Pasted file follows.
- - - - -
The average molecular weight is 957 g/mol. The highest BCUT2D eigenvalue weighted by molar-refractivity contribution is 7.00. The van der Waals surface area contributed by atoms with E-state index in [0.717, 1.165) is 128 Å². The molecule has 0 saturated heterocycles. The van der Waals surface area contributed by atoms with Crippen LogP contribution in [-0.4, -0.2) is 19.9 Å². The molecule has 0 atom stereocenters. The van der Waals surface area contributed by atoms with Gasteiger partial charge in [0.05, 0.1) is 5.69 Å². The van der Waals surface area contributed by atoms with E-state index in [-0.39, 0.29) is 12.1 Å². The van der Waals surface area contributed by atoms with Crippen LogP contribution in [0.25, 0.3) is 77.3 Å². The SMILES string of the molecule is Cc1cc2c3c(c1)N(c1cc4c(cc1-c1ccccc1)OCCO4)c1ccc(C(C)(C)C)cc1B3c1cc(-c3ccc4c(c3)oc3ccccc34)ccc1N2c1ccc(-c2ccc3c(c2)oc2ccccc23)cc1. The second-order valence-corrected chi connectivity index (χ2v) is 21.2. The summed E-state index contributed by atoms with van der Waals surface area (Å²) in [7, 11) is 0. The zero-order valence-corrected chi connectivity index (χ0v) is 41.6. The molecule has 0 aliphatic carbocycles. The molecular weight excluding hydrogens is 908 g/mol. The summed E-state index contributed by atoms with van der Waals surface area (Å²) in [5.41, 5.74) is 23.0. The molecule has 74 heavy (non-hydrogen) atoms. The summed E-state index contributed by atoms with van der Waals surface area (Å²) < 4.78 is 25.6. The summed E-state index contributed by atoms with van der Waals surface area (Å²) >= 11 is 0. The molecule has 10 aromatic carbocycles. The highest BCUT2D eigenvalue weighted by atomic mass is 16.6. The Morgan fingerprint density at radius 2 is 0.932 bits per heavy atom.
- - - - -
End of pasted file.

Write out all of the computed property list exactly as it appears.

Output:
The average molecular weight is 957 g/mol. The highest BCUT2D eigenvalue weighted by molar-refractivity contribution is 7.00. The van der Waals surface area contributed by atoms with E-state index in [0.717, 1.165) is 128 Å². The molecule has 0 saturated heterocycles. The van der Waals surface area contributed by atoms with Crippen LogP contribution in [-0.4, -0.2) is 19.9 Å². The molecule has 0 atom stereocenters. The van der Waals surface area contributed by atoms with Gasteiger partial charge in [0.05, 0.1) is 5.69 Å². The van der Waals surface area contributed by atoms with E-state index in [-0.39, 0.29) is 12.1 Å². The van der Waals surface area contributed by atoms with Crippen LogP contribution in [0.25, 0.3) is 77.3 Å². The SMILES string of the molecule is Cc1cc2c3c(c1)N(c1cc4c(cc1-c1ccccc1)OCCO4)c1ccc(C(C)(C)C)cc1B3c1cc(-c3ccc4c(c3)oc3ccccc34)ccc1N2c1ccc(-c2ccc3c(c2)oc2ccccc23)cc1. The second-order valence-corrected chi connectivity index (χ2v) is 21.2. The summed E-state index contributed by atoms with van der Waals surface area (Å²) in [7, 11) is 0. The zero-order valence-corrected chi connectivity index (χ0v) is 41.6. The molecule has 0 aliphatic carbocycles. The molecular weight excluding hydrogens is 908 g/mol. The summed E-state index contributed by atoms with van der Waals surface area (Å²) in [5.41, 5.74) is 23.0. The molecule has 74 heavy (non-hydrogen) atoms. The summed E-state index contributed by atoms with van der Waals surface area (Å²) < 4.78 is 25.6. The summed E-state index contributed by atoms with van der Waals surface area (Å²) >= 11 is 0. The molecule has 10 aromatic carbocycles. The highest BCUT2D eigenvalue weighted by atomic mass is 16.6. The Morgan fingerprint density at radius 2 is 0.932 bits per heavy atom.